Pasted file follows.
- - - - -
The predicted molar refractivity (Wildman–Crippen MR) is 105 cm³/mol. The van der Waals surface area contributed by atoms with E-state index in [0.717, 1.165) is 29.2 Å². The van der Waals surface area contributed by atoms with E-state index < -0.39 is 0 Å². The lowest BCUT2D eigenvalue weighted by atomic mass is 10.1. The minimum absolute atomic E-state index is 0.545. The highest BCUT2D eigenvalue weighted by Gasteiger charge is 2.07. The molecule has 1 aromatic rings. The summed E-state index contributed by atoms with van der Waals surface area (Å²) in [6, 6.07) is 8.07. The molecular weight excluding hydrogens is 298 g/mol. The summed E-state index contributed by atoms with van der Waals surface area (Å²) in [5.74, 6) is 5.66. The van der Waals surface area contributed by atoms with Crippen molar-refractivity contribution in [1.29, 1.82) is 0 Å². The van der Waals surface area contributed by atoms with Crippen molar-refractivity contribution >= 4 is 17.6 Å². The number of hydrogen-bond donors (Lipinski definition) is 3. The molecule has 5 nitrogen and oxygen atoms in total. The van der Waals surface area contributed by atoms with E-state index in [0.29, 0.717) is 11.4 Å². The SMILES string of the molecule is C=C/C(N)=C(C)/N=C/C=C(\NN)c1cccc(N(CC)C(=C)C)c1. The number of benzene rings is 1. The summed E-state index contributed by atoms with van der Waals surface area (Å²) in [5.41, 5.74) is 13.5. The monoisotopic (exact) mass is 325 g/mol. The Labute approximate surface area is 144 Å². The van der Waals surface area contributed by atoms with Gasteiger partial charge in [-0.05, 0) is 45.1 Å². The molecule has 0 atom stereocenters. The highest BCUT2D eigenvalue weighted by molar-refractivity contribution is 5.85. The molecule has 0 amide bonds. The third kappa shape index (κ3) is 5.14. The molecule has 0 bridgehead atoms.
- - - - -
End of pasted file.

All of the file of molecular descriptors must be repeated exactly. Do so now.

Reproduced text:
The predicted molar refractivity (Wildman–Crippen MR) is 105 cm³/mol. The van der Waals surface area contributed by atoms with E-state index in [0.717, 1.165) is 29.2 Å². The van der Waals surface area contributed by atoms with E-state index < -0.39 is 0 Å². The lowest BCUT2D eigenvalue weighted by atomic mass is 10.1. The minimum absolute atomic E-state index is 0.545. The highest BCUT2D eigenvalue weighted by Gasteiger charge is 2.07. The molecule has 1 aromatic rings. The summed E-state index contributed by atoms with van der Waals surface area (Å²) in [6, 6.07) is 8.07. The molecular weight excluding hydrogens is 298 g/mol. The summed E-state index contributed by atoms with van der Waals surface area (Å²) in [5.74, 6) is 5.66. The van der Waals surface area contributed by atoms with Crippen molar-refractivity contribution in [1.29, 1.82) is 0 Å². The van der Waals surface area contributed by atoms with Crippen molar-refractivity contribution >= 4 is 17.6 Å². The number of hydrogen-bond donors (Lipinski definition) is 3. The molecule has 5 nitrogen and oxygen atoms in total. The van der Waals surface area contributed by atoms with E-state index in [0.29, 0.717) is 11.4 Å². The SMILES string of the molecule is C=C/C(N)=C(C)/N=C/C=C(\NN)c1cccc(N(CC)C(=C)C)c1. The number of benzene rings is 1. The summed E-state index contributed by atoms with van der Waals surface area (Å²) in [5.41, 5.74) is 13.5. The monoisotopic (exact) mass is 325 g/mol. The Labute approximate surface area is 144 Å². The van der Waals surface area contributed by atoms with Gasteiger partial charge in [-0.05, 0) is 45.1 Å². The molecule has 0 atom stereocenters. The highest BCUT2D eigenvalue weighted by molar-refractivity contribution is 5.85. The molecule has 0 amide bonds. The third kappa shape index (κ3) is 5.14. The molecule has 0 bridgehead atoms.